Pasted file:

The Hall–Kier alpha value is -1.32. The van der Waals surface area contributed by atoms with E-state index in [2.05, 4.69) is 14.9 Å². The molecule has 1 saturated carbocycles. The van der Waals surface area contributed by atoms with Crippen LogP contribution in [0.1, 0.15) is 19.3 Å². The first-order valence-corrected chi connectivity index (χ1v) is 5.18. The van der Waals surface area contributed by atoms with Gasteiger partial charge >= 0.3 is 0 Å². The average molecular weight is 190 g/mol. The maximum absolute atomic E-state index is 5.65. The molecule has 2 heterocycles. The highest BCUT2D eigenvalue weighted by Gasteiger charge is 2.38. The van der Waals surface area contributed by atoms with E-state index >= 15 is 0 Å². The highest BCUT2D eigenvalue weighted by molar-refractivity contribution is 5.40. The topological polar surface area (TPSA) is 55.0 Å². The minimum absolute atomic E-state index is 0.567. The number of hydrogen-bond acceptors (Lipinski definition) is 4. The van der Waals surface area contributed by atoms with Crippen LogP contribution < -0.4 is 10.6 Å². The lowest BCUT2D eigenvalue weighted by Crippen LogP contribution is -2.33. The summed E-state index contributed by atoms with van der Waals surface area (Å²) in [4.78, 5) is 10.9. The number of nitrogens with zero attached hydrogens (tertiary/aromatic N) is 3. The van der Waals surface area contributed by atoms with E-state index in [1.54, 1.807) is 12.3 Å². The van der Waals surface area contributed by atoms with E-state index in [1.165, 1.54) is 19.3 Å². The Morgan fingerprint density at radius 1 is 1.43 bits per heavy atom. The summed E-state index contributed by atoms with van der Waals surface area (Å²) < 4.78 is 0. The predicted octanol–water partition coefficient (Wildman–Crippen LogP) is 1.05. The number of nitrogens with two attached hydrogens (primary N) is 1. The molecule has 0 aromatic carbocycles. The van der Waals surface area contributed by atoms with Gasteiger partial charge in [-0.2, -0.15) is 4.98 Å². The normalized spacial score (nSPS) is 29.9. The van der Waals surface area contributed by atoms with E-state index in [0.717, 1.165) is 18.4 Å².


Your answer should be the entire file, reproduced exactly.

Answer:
The Hall–Kier alpha value is -1.32. The van der Waals surface area contributed by atoms with E-state index in [2.05, 4.69) is 14.9 Å². The molecule has 1 saturated carbocycles. The van der Waals surface area contributed by atoms with Crippen LogP contribution in [0.1, 0.15) is 19.3 Å². The first-order valence-corrected chi connectivity index (χ1v) is 5.18. The van der Waals surface area contributed by atoms with Gasteiger partial charge >= 0.3 is 0 Å². The average molecular weight is 190 g/mol. The maximum absolute atomic E-state index is 5.65. The molecule has 2 heterocycles. The highest BCUT2D eigenvalue weighted by Gasteiger charge is 2.38. The van der Waals surface area contributed by atoms with E-state index >= 15 is 0 Å². The highest BCUT2D eigenvalue weighted by molar-refractivity contribution is 5.40. The topological polar surface area (TPSA) is 55.0 Å². The minimum absolute atomic E-state index is 0.567. The number of hydrogen-bond acceptors (Lipinski definition) is 4. The van der Waals surface area contributed by atoms with Crippen LogP contribution < -0.4 is 10.6 Å². The lowest BCUT2D eigenvalue weighted by Crippen LogP contribution is -2.33. The summed E-state index contributed by atoms with van der Waals surface area (Å²) in [4.78, 5) is 10.9. The number of nitrogens with zero attached hydrogens (tertiary/aromatic N) is 3. The van der Waals surface area contributed by atoms with E-state index in [1.54, 1.807) is 12.3 Å². The van der Waals surface area contributed by atoms with E-state index in [1.165, 1.54) is 19.3 Å². The Morgan fingerprint density at radius 1 is 1.43 bits per heavy atom. The summed E-state index contributed by atoms with van der Waals surface area (Å²) < 4.78 is 0. The predicted octanol–water partition coefficient (Wildman–Crippen LogP) is 1.05. The number of nitrogens with two attached hydrogens (primary N) is 1. The molecule has 0 aromatic carbocycles. The van der Waals surface area contributed by atoms with Gasteiger partial charge in [-0.2, -0.15) is 4.98 Å². The normalized spacial score (nSPS) is 29.9. The van der Waals surface area contributed by atoms with E-state index in [0.717, 1.165) is 18.4 Å².